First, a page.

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Opinion

Journalists:The Proverbial Brown Envelope, a Potent Threat To Journalism In Nigeria

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Ali Sabo Senior Communications Officer CITAD

  By Ali Sabo

Journalists all over the world are facing threats to their lives and are being assaulted either verbally or physically even in countries that claim to be the custodians of democracy.

 

This has prevented or is preventing many journalists from carrying out their works freely for fear of being harmed by those in power and their friends who perceived them as enemies for exposing their dirty deals or holding them to account for their actions.

 

In 2018 for instance, a prominent Saudi born journalist, Jamal Khashoggi, who fled his country for fear of being killed by authorities there was brutally murdered and his body decapitated inside the Saudi Consulate in Istanbul, Turkey.

Journalists urge to maintain professionalism in their reportage

Of recent, in the most developed country which also claims to be the global safest haven for freedom of the press and expression, we have seen in multiple instances how its president consistently abused journalists for asking simple questions and expelling many of them from his media briefings.

 

That president has successfully stratified the media in his country into those presumably hostile towards him and his policies and those sympathetic to him.

 

 

 

In Nigeria, the debate on the protection of journalists’ rights has been going on for so many decades, but as I penned this, we have yet to find a common ground and a common consensus that could address the challenges to journalism that have lingered for far too long that can be passed off as healthy.

 

 

Journalists in Nigeria are some of the most disrespected and assaulted professionals anywhere by government officials, private individuals, and media house owners who pay them meager amounts as salaries which can very hardly cater to even their most basic needs.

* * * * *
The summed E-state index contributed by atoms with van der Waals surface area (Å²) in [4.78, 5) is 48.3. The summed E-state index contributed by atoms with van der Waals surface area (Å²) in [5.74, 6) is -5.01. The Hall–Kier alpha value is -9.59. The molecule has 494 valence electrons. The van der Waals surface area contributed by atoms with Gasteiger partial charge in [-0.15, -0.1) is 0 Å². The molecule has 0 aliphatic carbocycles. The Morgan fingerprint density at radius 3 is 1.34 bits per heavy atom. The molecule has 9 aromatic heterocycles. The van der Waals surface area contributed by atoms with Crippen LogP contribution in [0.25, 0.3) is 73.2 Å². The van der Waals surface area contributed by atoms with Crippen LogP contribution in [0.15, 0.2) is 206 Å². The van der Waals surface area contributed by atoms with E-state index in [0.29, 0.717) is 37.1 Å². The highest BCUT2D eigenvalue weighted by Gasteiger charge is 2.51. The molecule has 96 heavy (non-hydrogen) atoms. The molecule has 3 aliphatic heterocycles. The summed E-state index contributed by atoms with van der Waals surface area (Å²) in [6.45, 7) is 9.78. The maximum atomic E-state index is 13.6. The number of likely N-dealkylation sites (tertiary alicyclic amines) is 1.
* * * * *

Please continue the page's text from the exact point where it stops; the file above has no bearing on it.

As if that wasn’t bad enough, some media organizations go as insensitive as giving only ID cards to their staff as meal tickets.

 

This unfair treatment of journalists by media establishments who collect a huge amount of money as advertisements from companies and government MDAs – among other sources – have exposed many journalists to the dangers of corruption and made some of them to compromise even the most abiding ethos of journalism for the singular purpose of survival. These are some of the reasons why journalists are not respected and placed in high regard in Nigeria as they naturally should.

 

 

 

Last week at a media briefing organized by Femi Fani Kayode as part of his tour to some states in Nigeria, a journalist working with Daily Trust Newspaper in Cross River State Eyo Charles during questions and answers session posed a question to the ex-minister about who is bankrolling his tours.

 

In a normal and sane society, and if the interviewee had any iota of decency in him, he would have simply answered the question, but he resorted to unprintable insults and verbal threats.

 

He rained abuses on that journalist and dressed him down to a point of dignity bankruptcy whilst his colleagues, the other journalists there, kept nodding their heads in apparent agreement to the ex-ministers wanton display of moral deficiencies – on a live TV.

 

The most disturbing part of that grim episode to me was seeing the other journalists sat in the hall completely self-muted without any of them rise in defense of his colleague and by extension, the remaining dignity of the noble profession.

 

 

In fact, one of the journalists there was heard admonishing the insulted journalist on why he would ask such a question. Could journalists possibly go any lower than this on any self-embarrassing scale?